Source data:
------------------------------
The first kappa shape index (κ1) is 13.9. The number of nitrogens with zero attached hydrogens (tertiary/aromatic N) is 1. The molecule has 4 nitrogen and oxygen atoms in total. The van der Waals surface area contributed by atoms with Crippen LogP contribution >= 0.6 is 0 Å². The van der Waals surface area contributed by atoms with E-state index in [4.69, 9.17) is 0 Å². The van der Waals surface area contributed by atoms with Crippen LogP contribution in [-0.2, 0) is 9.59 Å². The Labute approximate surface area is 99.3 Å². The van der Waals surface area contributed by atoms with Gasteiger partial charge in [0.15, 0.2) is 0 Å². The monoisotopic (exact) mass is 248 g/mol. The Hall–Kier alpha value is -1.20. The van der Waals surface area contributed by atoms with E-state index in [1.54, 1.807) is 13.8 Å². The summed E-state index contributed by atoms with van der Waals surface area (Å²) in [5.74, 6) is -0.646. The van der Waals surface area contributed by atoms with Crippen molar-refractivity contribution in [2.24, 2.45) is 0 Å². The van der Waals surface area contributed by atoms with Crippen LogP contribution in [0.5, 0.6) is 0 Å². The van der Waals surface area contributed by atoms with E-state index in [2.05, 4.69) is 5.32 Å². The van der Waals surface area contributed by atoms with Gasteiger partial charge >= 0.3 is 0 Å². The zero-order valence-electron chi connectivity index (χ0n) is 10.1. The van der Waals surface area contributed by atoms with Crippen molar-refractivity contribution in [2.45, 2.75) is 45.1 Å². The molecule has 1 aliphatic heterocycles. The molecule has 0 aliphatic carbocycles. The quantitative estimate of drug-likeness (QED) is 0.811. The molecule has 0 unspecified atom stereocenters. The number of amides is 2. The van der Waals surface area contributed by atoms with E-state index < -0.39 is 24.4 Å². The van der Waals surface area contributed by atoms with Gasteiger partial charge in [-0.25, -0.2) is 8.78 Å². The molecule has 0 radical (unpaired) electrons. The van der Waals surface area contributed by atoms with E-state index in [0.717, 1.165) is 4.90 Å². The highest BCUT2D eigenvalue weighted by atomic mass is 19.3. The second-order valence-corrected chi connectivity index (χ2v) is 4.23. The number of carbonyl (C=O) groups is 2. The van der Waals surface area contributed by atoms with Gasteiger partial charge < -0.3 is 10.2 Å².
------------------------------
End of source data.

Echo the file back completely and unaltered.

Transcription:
The first kappa shape index (κ1) is 13.9. The number of nitrogens with zero attached hydrogens (tertiary/aromatic N) is 1. The molecule has 4 nitrogen and oxygen atoms in total. The van der Waals surface area contributed by atoms with Crippen LogP contribution >= 0.6 is 0 Å². The van der Waals surface area contributed by atoms with E-state index in [4.69, 9.17) is 0 Å². The van der Waals surface area contributed by atoms with Crippen LogP contribution in [-0.2, 0) is 9.59 Å². The Labute approximate surface area is 99.3 Å². The van der Waals surface area contributed by atoms with Gasteiger partial charge in [0.15, 0.2) is 0 Å². The monoisotopic (exact) mass is 248 g/mol. The Hall–Kier alpha value is -1.20. The van der Waals surface area contributed by atoms with E-state index in [1.54, 1.807) is 13.8 Å². The summed E-state index contributed by atoms with van der Waals surface area (Å²) in [5.74, 6) is -0.646. The van der Waals surface area contributed by atoms with Crippen molar-refractivity contribution in [2.24, 2.45) is 0 Å². The van der Waals surface area contributed by atoms with Crippen LogP contribution in [0.5, 0.6) is 0 Å². The van der Waals surface area contributed by atoms with E-state index in [2.05, 4.69) is 5.32 Å². The van der Waals surface area contributed by atoms with Gasteiger partial charge >= 0.3 is 0 Å². The zero-order valence-electron chi connectivity index (χ0n) is 10.1. The van der Waals surface area contributed by atoms with Crippen molar-refractivity contribution in [2.45, 2.75) is 45.1 Å². The molecule has 1 aliphatic heterocycles. The molecule has 0 aliphatic carbocycles. The quantitative estimate of drug-likeness (QED) is 0.811. The molecule has 0 unspecified atom stereocenters. The number of amides is 2. The van der Waals surface area contributed by atoms with E-state index < -0.39 is 24.4 Å². The van der Waals surface area contributed by atoms with Gasteiger partial charge in [-0.25, -0.2) is 8.78 Å². The molecule has 0 radical (unpaired) electrons. The van der Waals surface area contributed by atoms with E-state index in [0.717, 1.165) is 4.90 Å². The highest BCUT2D eigenvalue weighted by atomic mass is 19.3. The second-order valence-corrected chi connectivity index (χ2v) is 4.23. The number of carbonyl (C=O) groups is 2. The van der Waals surface area contributed by atoms with Gasteiger partial charge < -0.3 is 10.2 Å².